US 3569632 A
Description (OCR text may contain errors)
United States Patent Inventors Peter W. Beresin;  References Cited Frank W. Sieracki, Philadelphia, Pa. UNITED STATES PATENTS gffi' 3 51 1970 2,912,508 11/1959 Hughes 179/15(APR) Patented Mar. 1971 3,394,223 7/1968 De W1tt 178/50 Assignee Ultronic Systems Cor Primary Exammer Ralph D. Blakeslee M t L l, NJ, Att0rneysNorman .l. OMalley and Theodore Jay, Jr. Division of Ser. No. 660,696, Aug. 15, 1967, Patent 3,519,750
ABSTRACT: Multiplex messages are transmitted from a master station through a plurality of intermediate stations and back to the master via a main channel. A standby channel provides for transmission in the opposite direction. If a station detects received message failure in the main channel it initiates a switchover operation in which the preceding station switches received messages to the standby channel. The switched messages pass back through the master to the initiating station, and the initiating station returns them to the master via the main channel. Modem clock signals are switched to main- SYNCl-IRONOUS DIGITAL MULTIPLEX COMMUNICATION SYSTEM INCLUDING SWITCIIOVER 2 Claims, 20 Drawing Figs.
US. Cl 179/15, tain synchronous operation and failure of a modem results in a 178/50 switchover operation. Provision is made for operation altema- Int. Cl H04j 3/08 3 tively at higher and lower bit transmission rates, while retain- Field of Search 179/15 ing the same message length. Special connections for (APR), 15 (Async.), 15 (AL), 2 (DP), 15 (Sync); predetermined message cells allow communication between 178/50, 49.5 intermediate stations.
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SHEET 0 7 OF USA v EU g PATENTED MAR 9 I9?! SHEET 0 8 HF IR NQ s ko mmw PATENTEU HAR 9 |97| SHEET 10 [1F 16 PATENTED "AR 9 IHYI SHEET 12 [1F PATENTEDHAR SIB?! SHEET 13 0F SYNCI'IRONOUS DIGITAL MULTIPLEX COMMUNICATION SYSTEM INCLUDING SWITCIIOVER CROSS REFERENCE TO RELATED APPLICATIONS This application is a division of application Ser. No.660,696 filed Aug. 15, 1967, now US. Pat. No. 3,519,750.
BACKGROUND OF THE INVENTION This invention relates to a synchronous digital multiplex communication system and provides main and standby channels for communication in opposite directions, with provision for switchover in case of a main channel failure which incorporates the standby channel in the transmission path while preserving synchronous data transmission.
Digital multiplex communication systems are known in which data transmitting and receiving circuits are synchronized with modems (or datasets) which convert digital messages from the transmit logic to suitable form for transmission via commercial communication channels such as long distance telephone lines, and convert received messages to suitable form for the receive logic. The synchronous operation facilitates using high bit transmission rates within limitations imposed by the bandwidths, phase characteristics, noise, etc. of the communication channels.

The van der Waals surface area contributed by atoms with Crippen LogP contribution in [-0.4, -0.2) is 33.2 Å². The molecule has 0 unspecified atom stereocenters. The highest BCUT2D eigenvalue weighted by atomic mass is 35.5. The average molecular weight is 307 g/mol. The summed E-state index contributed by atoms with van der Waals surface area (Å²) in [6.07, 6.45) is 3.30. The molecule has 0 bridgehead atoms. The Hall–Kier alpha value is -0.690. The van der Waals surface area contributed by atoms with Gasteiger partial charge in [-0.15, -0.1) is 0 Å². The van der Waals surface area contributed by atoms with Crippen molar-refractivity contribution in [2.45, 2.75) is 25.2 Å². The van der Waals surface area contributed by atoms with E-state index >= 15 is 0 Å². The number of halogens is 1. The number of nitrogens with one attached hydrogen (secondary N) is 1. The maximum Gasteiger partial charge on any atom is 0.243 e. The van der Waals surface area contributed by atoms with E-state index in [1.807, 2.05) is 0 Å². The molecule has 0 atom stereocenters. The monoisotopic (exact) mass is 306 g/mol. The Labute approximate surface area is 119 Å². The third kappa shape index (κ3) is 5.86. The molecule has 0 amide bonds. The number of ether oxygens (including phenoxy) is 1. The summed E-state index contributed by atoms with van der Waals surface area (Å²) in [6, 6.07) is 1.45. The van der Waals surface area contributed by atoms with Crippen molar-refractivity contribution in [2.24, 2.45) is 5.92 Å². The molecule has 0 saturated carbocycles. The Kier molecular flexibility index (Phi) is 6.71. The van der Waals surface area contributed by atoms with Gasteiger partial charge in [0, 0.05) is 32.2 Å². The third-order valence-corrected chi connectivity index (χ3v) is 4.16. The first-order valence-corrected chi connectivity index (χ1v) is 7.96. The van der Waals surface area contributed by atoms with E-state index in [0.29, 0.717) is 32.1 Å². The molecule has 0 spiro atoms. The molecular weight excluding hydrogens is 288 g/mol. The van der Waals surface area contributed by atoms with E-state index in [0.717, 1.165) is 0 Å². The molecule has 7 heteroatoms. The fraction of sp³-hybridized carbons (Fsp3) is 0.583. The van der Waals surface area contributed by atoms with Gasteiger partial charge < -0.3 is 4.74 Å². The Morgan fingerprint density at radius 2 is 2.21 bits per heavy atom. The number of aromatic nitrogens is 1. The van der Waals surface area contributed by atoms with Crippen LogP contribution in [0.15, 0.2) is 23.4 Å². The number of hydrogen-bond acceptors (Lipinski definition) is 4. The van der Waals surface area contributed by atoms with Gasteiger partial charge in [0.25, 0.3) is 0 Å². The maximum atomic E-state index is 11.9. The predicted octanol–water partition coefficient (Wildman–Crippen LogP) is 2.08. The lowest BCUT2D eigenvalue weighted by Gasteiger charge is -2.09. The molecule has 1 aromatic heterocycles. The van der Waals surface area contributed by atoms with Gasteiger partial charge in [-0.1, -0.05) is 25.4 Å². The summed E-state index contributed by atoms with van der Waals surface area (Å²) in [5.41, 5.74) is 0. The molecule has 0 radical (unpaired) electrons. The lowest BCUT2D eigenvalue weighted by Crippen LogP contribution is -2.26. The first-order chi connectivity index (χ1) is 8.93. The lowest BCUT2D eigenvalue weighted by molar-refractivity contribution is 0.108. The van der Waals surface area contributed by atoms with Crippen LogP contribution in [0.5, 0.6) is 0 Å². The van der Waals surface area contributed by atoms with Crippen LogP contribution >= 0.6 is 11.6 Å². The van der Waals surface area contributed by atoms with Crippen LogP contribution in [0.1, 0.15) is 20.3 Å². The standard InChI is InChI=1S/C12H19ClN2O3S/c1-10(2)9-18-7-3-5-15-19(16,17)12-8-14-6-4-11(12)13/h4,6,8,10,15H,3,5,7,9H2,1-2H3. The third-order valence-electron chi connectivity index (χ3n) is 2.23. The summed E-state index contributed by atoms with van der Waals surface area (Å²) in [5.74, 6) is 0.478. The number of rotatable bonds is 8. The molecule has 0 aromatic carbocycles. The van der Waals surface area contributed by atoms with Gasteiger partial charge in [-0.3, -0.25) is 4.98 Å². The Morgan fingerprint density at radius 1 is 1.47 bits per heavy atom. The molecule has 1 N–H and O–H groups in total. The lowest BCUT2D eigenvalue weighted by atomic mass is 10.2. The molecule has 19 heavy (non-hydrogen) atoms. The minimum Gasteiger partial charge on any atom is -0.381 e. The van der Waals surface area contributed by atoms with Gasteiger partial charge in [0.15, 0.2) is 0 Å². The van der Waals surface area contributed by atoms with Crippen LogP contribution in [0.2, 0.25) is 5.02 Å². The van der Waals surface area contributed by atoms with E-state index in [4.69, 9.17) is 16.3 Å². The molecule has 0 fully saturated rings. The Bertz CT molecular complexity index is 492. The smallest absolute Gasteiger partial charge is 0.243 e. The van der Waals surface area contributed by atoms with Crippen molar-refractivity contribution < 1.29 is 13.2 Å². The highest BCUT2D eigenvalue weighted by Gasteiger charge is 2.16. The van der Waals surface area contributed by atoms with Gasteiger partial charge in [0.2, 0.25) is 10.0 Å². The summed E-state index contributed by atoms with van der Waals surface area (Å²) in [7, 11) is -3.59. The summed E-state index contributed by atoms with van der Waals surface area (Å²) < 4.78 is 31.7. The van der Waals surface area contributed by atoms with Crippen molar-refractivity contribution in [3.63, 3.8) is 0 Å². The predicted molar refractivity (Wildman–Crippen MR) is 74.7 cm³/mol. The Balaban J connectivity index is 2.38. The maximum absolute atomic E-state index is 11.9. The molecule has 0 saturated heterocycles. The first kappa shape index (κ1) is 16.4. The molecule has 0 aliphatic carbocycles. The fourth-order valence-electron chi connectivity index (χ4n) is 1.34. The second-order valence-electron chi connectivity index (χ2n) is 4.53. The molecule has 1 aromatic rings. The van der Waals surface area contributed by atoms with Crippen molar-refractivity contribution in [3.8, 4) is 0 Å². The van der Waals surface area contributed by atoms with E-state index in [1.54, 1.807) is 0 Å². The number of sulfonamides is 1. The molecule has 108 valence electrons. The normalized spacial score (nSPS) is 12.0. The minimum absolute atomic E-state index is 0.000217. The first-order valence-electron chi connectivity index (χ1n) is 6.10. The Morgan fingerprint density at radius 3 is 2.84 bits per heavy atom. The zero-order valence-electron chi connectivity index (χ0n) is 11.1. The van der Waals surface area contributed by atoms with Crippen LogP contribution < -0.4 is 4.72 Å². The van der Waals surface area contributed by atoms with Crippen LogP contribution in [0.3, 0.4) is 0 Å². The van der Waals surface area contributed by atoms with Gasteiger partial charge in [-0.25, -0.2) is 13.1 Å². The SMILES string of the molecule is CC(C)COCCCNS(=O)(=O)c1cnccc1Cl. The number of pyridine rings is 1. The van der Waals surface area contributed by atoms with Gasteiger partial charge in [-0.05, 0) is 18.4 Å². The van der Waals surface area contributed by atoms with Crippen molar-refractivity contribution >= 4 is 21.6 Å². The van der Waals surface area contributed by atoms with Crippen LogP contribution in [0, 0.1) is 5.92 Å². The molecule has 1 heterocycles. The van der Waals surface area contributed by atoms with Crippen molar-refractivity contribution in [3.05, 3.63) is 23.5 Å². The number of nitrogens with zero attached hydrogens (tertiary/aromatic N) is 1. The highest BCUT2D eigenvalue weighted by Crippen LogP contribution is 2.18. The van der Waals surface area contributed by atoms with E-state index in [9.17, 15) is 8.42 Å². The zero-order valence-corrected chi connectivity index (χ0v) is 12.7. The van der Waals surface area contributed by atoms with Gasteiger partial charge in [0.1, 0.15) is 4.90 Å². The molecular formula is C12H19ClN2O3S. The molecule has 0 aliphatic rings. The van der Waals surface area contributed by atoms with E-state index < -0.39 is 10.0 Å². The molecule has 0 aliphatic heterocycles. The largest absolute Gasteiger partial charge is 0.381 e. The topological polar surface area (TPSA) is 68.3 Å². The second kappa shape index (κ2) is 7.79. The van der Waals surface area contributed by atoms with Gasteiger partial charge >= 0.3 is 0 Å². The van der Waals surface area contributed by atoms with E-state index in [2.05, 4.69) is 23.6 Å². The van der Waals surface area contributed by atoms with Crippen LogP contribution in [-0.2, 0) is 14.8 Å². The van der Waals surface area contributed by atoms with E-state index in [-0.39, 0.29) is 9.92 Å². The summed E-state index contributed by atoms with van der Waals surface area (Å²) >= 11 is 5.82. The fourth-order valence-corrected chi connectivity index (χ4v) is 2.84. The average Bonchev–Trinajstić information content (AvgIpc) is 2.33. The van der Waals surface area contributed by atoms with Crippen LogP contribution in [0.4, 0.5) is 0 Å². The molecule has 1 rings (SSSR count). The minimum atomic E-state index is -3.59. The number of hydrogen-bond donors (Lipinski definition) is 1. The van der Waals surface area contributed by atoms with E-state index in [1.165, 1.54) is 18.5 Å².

Failure of one line in communication channel'due todisruption or high distortion may result in complete breakdown of the system. Switching to other communication channels around the link which has failed is not a satisfactory cure because of the synchronous operation.
Also, in cases where a high transmission bit rate near the channel limitation is employed, deterioration of one or more links, or abnormal conditions, may render communication unreliable.
The present invention provides a' system in which reliable communication can be reestablished quickly and automatically upon failure of a transmission link between successive stations. Also provision is made for operation at a lower bit rate when circumstances require.
SUMMARY or THE INVENTION In accordance with the invention a master station and a plurality of intermediate stations are connected serially for transmission of messages from the master station through the intermediate stations and back to the master station in a main channel in one direction, and in a standby channel in the opposite direction. The messages are digitally-coded multiplex messages having an initial distinctive synchronizing (sync) pattern followed by a plurality of message cells each having a plurality of bit intervals for characters to be transmitted, and ending with a message parity section.
All message cells may be allocated to the master station for transmission and reception, and selected cells may be assigned to the intermediate stations. While other sources could be employed, conventional teletype equipment is here used. The system is designed to include transmission of updating stock quotation messages such as described in [1.5. Pat. application Ser. No. 379,071, filed Jun. 29, 1964 by Peter W. Beresin for Multiplexing System." The required number of message cells are allocated to such transmissions. If all intermediate stations do not require the stock quotation messages, the corresponding demultiplexing equipment may be omitted thereat.
Both main and standby channels contain transmit-receive modems. The standby channel at each station advantageously includes the same logic circuits as the main channel, so as to enable switching the standby logic to the main channel in case of malfunctioning. In normal operation only the main channel is used for communication. However the standby channel may be tested as required to make sure it is in satisfactory operating condition. The modems are adjusted properly for operation in the respective channel, taking into account the delay, frequency and phase characteristics of the telephone lines in that channel.
Provision is made at each station to detect received'message failure, preferably both failure due to disruption and that due to high distortion. In either case the failure-detecting station initiates what is termed a switchover operation in which it sends out alarm messages in the main channel which result in the next preceding station (in the main channel) transferring its message transmission from main to standby channels. The station detecting the failure then transfers messages received in the standby channel to the main channel thereat. Provision is made to switch clock signals at both stations in such a manner that synchronous transmission in the switchover configuration can resume with minimum loss of time. The master station can also detect a received message failure and initiate switchover, and can serve as a preceding station.